Opinion | Saving the world through subtle diplomacy
Published: Thursday, September 6, 2012
Updated: Thursday, September 6, 2012 22:09
Iranian nuclear ambitions have been a serious foreign policy concern for Israel, the United States and the entire global community for the better part of the past decade. Preventing the threats of a nuclear Iran has been a stated goal of the Bush and Obama administrations.
While Western supporters have stressed the importance of persevering with economic sanctions and diplomatic pressure, Israel itself has been pulled increasingly toward the military option.
The concern of Israeli Prime Minister Benjamin Netanyahu and his compatriots is that Iran’s new nuclear facilities, which are being fortified in an underground laboratory, will soon be beyond the reach of their country’s military capabilities.
That’s why they need us.
At this point, Israel can either stay true to their aggressive rhetoric and launch an attack on Iran’s nuclear labs, or admit that said attack would be a very bad idea.
Let us analyze a scenario in which Israel, presumably with American support, does attack Iran.
Israel’s goal of halting its tormentor’s nuclear progress would be achieved, but for how long?
Iran will not simply reverse course or stop dead in its tracks, and Israel cannot simply launch an airstrike every time Iran comes close to nuclear technology.
In fact, such a scenario is likely to make the Iranians more determined to go nuclear, and even better prepared to defend against future attacks.
That assumes, of course, the best possible outcome of this situation: one in which Iran’s reaction amounts to little more than going back to the drawing board.
Unfortunately, this is wishful thinking.
Iran’s leaders, Ayatollah Ali Khamenei and President Mahmoud Ahmadinejad, have repeatedly insisted that they have no intention of developing a nuclear weapon and desire only nuclear energy sources.
Their country is party to the Nuclear Non-Proliferation Treaty (which only India, Pakistan, North Korea and, ironically, Israel, have not signed).
Whether or not you trust their present intentions, their intentions following a military conflict with Israel would certainly take a large step in the wrong direction.
Even if Iran does not use weapons of mass destruction, a war with Israel—which would inevitably pull in the rest of the world, especially the US—would be almost unavoidable.
But we’re good at winning wars.
The graver threat comes not from the government of Iran, or the government of any single country, but from the extremist elements of the Islamic world.
A strike against Iran would essentially demolish the bridge with the Islamic world that we have been trying to build ever since the tragedies of Sept. 11, 2001.
The terrorist organizations that have caused so much pain and suffering have lost significant ground as the United States has made a concerted effort not only to combat them but to erode their support by gaining the trust of Muslims.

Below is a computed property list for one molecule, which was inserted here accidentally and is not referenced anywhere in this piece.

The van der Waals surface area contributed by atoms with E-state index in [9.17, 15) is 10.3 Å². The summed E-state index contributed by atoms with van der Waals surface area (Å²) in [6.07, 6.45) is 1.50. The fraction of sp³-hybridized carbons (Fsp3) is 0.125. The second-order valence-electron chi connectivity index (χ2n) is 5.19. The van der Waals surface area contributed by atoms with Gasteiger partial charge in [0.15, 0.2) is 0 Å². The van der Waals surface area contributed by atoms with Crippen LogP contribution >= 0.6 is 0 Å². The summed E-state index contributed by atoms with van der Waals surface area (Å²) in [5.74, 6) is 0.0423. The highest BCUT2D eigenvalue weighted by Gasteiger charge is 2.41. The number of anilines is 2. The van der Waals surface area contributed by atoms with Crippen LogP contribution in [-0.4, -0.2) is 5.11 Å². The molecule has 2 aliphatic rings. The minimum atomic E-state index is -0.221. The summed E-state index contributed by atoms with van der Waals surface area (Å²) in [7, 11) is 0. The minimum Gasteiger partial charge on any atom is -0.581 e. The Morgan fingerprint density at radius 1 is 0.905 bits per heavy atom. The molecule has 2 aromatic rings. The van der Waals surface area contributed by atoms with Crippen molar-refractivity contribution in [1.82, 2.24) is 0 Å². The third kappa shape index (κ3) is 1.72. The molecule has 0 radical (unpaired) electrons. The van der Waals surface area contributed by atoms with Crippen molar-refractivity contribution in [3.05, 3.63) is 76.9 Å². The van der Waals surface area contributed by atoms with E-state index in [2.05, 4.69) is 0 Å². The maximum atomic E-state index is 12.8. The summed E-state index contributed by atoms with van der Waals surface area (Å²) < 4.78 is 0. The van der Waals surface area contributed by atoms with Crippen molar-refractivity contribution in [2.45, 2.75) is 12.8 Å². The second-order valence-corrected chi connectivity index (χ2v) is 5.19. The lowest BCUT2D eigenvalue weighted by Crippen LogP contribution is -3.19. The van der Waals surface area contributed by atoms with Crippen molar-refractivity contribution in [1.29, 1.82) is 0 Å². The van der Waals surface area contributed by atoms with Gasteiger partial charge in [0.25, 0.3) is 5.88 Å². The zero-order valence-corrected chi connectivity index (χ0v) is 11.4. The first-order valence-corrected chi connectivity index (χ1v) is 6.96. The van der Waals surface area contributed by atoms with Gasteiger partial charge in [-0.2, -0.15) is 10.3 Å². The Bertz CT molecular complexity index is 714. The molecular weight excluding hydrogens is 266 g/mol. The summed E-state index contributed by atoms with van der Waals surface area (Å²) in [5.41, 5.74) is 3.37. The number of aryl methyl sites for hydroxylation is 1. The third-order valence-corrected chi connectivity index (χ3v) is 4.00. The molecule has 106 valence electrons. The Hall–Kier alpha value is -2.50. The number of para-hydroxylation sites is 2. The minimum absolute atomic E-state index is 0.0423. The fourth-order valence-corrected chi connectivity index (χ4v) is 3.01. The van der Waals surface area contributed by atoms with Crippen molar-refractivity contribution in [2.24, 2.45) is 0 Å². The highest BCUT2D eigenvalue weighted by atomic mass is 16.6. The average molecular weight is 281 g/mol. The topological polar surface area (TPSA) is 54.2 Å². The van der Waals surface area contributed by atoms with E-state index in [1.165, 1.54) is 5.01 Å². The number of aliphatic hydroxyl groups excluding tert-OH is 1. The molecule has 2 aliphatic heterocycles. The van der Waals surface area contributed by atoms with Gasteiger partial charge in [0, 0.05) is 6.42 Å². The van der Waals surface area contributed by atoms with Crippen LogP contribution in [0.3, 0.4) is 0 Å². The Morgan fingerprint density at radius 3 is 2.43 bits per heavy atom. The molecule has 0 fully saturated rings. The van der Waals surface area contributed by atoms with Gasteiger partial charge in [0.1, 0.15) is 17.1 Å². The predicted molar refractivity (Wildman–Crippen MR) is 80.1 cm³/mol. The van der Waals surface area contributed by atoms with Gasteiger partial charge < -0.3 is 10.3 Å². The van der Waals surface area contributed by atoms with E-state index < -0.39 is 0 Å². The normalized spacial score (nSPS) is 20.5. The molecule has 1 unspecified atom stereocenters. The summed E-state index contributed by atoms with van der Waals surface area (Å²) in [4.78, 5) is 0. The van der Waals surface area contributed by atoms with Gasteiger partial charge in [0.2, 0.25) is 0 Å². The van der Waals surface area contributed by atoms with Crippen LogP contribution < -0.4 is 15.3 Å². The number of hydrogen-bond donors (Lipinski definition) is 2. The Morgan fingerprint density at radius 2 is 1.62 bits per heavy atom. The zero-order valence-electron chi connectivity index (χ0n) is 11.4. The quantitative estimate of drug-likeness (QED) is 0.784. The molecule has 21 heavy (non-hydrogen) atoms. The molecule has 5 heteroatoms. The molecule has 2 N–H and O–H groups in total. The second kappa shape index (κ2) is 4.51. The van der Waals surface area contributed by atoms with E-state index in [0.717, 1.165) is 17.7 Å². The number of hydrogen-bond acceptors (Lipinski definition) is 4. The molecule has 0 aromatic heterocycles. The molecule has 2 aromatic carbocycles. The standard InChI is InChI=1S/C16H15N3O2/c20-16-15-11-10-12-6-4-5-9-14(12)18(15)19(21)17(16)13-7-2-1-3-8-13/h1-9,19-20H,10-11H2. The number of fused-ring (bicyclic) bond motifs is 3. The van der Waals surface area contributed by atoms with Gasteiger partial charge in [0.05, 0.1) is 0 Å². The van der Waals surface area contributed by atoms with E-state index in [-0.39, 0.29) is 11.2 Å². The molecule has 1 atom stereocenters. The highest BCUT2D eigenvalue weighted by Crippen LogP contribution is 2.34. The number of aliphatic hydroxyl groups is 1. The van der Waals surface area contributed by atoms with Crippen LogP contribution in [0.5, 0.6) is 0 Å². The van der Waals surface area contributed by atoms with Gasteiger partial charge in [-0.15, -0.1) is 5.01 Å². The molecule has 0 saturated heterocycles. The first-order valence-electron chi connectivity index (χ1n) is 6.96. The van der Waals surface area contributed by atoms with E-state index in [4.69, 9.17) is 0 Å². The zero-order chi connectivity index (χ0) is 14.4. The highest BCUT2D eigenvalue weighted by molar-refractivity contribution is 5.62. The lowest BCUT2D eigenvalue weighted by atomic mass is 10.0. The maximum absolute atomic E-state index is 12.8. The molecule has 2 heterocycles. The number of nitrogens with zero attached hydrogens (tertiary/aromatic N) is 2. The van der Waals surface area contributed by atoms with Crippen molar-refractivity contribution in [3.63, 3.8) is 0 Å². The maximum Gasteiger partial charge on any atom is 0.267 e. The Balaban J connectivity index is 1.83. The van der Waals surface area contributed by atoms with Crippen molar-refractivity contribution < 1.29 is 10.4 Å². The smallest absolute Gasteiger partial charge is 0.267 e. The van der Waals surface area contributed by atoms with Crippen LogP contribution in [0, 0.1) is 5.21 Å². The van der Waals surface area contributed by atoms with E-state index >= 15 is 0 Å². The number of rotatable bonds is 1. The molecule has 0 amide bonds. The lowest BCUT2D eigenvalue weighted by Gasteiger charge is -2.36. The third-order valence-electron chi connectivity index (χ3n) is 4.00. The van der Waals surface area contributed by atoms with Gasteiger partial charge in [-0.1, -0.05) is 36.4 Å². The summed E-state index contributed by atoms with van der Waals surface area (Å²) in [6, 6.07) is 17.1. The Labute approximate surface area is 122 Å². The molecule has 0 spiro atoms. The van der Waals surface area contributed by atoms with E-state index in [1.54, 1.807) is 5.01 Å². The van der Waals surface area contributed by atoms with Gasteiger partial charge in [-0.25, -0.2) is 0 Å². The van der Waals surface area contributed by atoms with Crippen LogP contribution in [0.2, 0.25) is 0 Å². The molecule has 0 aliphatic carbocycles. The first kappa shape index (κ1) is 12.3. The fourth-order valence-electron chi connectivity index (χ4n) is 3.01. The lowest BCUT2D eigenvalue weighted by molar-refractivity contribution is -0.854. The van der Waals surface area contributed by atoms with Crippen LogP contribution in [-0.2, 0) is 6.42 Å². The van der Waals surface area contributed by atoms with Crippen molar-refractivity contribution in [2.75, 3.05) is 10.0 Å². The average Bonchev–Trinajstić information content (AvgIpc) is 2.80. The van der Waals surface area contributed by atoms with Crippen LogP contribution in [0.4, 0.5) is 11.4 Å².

Sympathy for anti-western ideologies would skyrocket. Israel, already unwelcome in its part of the world, would be making itself into a target.
The enemies of the United States would multiply, putting our servicemen and women overseas, and indeed our average citizens, in extreme danger.
A second scenario, though difficult for Israel to accept, would prevent the world from spiraling into war or bringing about a new wave of terrorism: Israel swallows its pride and allows its threats of striking Iran’s nuclear facilities to go unfulfilled.
In this scenario, the United States, Israel, and the United Nations continue to apply economic and diplomatic pressure in an attempt to peacefully prevent a nuclear Iran.
In this scenario, a full-scale war does not erupt between Iran, Israel and their respective allies.
And, most importantly, this scenario does not fuel the fires of Islamic extremism and anti-western sentiments to unprecedented levels.
Perhaps this approach will fail.
Perhaps Iran will go back on their promise to pursue nuclear technology only for energy purposes, and develop a weapon after all.
This is where the United States needs to use subtle diplomacy, by making clear to Iran that it is prepared to exercise its full military strength if Iran moves toward nuclear weapons, and by making clear to Israel that any military engagement of Iran without sufficient reason will not receive American support.
The Iran-Israel dynamic is shaped by a balance of power. Iran will not attack Israel because it knows that would mean a swift and complete retaliation by the United States and its allies.
Israel will not attack Iran without the support of the United States because it knows it lacks the military strength fight such an enemy on its own.
It may not be an ideal solution, but Israel hasn’t left itself many options. In any case, I see it as a much better alternative to World War III or another 9/11.